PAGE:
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It is good to see an electrical instalation done properly by proper sparkys, and you appreciate it. I have seen far too many dodgy jobs in the past.

If by RCBO you mean the fuse modules which each have their own RCD on them, then that is what we are having (not very good on terminology, but don't worry, I am not doing the work - just paying the bill!) - every circuit is protected individually across house and workshop units - when we moved in a year ago, the wiring is up to standard but the consumer unit was not, so we had a proper electrical survey done and have been going through bringing everything up to a very high standard - probably more than we needed to do, but it is reassuring to know that all is done correctly...
You will know they are RCBO's when you get the bill, they are more expensive but offer full protection for both fault current and Residual, its all I would fit when I changed boards. Yes there are many consumer units that are now not to standard since the regs changed so they must be capable of containing a thermal event with all cable entries sealed, thats why there were a lot of the old boards cheap on ebay.
 

Fanous

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An electrician just left my garage, 5 new double sockets are in, a total of 11 usable on a mains ring.
 

Spectric

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I find it odd that people still use ring mains, these days a radial circuit is both easier to install and very much easier to test. I suppose it is just a habbit but a very old one. Rings came about through shortages of copper after the war in 47 to allow for the massive post war reconstruction. All workshop enviroments are better served with singles and trunking as far more adaptable and easier. If you have ever seen the consequences of a ring being accidently broken by a DIYer whilst trying to add extra sockets it is not good, trying to pull 30 plus amps through a 2.5 makes for a great form of heating!
 

akirk

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What is the difference between radial and ring main? Aren’t they both a circle from and to fuse with plugs on it? (I have very little knowledge of this!) 😀
 

Sachakins

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What is the difference between radial and ring main? Aren’t they both a circle from and to fuse with plugs on it? (I have very little knowledge of this!) 😀
Radial circuit used in lighting, as current draw is low. A single cable (twin & earth) runs from fuse box and terminates at last fitting.
Ring circuit starts at fuse, linked in and out at each socket then returns back to same fuse. House can have multiple of each type.
In example, but not limited to, upstairs sockets on one ring, downstairs sockets on another ring, kitchen appliances on another ring. Cookers and electric showers are on their own individual separate circuits. Upstairs lights on one radial circuit, downstairs on another radial circuit.(this is example from a 1998 new build.) Homes after this date will be different, as regulations are regularly updated and new installations or major changes to an existing installation must confirm to the current legislation regulations.
This is why DIY electrical work should not be a diy job.
 

akirk

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Thank you that makes sense... will look forward to watching the electrics installed these next couple of weeks...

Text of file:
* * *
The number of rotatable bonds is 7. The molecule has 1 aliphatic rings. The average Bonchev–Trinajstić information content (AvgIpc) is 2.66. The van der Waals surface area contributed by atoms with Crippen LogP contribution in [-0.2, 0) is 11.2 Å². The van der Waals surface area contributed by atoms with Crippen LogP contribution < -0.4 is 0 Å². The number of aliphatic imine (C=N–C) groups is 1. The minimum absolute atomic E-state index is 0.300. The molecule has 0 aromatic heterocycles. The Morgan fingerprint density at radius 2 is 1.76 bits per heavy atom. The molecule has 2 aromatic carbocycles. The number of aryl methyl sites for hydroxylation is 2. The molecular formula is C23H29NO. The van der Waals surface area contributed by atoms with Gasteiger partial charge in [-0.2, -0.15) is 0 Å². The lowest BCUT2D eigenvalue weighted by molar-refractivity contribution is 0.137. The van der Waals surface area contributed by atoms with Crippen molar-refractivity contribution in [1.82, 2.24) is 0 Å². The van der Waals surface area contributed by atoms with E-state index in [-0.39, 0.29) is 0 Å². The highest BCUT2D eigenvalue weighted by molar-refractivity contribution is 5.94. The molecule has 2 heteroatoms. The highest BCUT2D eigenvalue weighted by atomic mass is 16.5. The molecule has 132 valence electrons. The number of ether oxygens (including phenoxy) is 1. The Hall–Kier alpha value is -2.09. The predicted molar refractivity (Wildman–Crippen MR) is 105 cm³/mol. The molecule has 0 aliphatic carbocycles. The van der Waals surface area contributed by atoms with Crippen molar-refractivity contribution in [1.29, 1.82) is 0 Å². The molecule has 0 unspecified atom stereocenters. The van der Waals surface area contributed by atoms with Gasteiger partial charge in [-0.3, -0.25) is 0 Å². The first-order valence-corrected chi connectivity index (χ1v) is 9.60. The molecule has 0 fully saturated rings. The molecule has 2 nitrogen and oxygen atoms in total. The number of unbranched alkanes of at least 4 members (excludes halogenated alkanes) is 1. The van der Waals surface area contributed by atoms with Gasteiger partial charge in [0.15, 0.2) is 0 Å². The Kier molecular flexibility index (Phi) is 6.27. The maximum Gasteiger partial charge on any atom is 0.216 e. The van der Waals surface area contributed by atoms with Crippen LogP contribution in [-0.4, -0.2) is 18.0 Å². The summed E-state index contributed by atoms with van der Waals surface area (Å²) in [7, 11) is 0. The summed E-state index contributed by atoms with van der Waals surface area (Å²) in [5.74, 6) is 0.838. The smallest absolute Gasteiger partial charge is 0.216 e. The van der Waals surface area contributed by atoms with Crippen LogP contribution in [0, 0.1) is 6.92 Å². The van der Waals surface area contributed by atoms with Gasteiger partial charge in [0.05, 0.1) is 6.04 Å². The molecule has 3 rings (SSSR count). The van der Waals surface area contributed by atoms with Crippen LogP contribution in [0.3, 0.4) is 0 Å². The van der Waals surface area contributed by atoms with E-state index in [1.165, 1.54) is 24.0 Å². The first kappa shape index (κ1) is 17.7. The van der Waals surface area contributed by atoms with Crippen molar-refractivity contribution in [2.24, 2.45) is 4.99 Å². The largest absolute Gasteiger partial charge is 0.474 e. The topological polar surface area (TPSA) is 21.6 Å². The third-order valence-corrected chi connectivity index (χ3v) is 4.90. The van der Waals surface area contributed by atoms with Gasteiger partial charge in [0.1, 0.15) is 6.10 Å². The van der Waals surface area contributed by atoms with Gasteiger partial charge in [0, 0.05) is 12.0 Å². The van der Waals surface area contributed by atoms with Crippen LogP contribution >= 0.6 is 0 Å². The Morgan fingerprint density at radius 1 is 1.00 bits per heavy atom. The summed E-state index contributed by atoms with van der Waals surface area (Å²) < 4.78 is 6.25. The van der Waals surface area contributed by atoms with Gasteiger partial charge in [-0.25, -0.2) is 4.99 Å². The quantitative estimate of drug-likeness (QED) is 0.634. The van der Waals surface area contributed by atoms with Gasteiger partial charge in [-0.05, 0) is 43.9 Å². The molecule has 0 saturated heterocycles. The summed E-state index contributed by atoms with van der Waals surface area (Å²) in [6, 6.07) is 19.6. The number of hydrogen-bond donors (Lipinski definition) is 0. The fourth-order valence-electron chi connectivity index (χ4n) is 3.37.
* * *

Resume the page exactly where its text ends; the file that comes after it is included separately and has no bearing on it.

Echo-Star

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6X5m 11 Doubles, plus 2 dub's below the eaves "externals" for outside work.

So no more than a metre away from a socket round the perimeter.
 

MikeJhn

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Final Ring Circuits (FRC) as they are now called??? are a very British thing, as is T&E, I think its only the UK, Gibraltar and Singapore that use them as a matter of corse, the rest of the world use Radials, sockets in a straight line from the CU (Consumer Unit) in France twelve sockets allowed on a 2.5mm cable off a 20A breaker, eight sockets allowed on 1.5mm cable off a 16A breaker, all cable to be of the same section and run in conduit, only eight breakers to any one RCD, separate circuits for white goods and hob oven etc, RCBO's are rare, but becoming more frequent in use, not unusual to see four row Consumer Units, domestic three phase installations split into single phase for each floor or zone are also not unusual.
DSC00487.jpeg
 

gregmcateer

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I'll preface this by saying akirk above probably knows a little more than me about electrical installations, so bear with me!

I kinda understand the logic of ring main circuits. But I've just read, (before reading MikeJhn above about socket limits in France, so maybe irrelevant question now), that radials can have unlimited sockets on 2.5mm cable (under 50sqm area, I think it said). It did explain this would be for normal home type usage, not large draw such as a line of tumble driers.

So my dummy question - how come it's ok to have the single radial cable just daisy chaining loads of sockets? I must be missing something, as that feels to my tiny brain, a bit like a spur?

If it's just too complicated to explain, just tell me to wind my neck in and concentrate on something I understand 🤐
 

Hsmith192

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Ok thanks to everyone for all the support! I’m going to go for 13 double sockets with 2 16a sockets too.
Thanks everyone!
 

MikeJhn

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JFYI; In the UK, "The IET Wiring Regulations (BS 7671) permit an unlimited number of 13A socket outlets (at any point unfused single or double, or any number fused) to be installed on a ring circuit, provided that the floor area served does not exceed 100 m2."

But please note that BS7671 is not a "statutory instrument" therefore not the electrical regulations as they are often referred to, but a British Standard.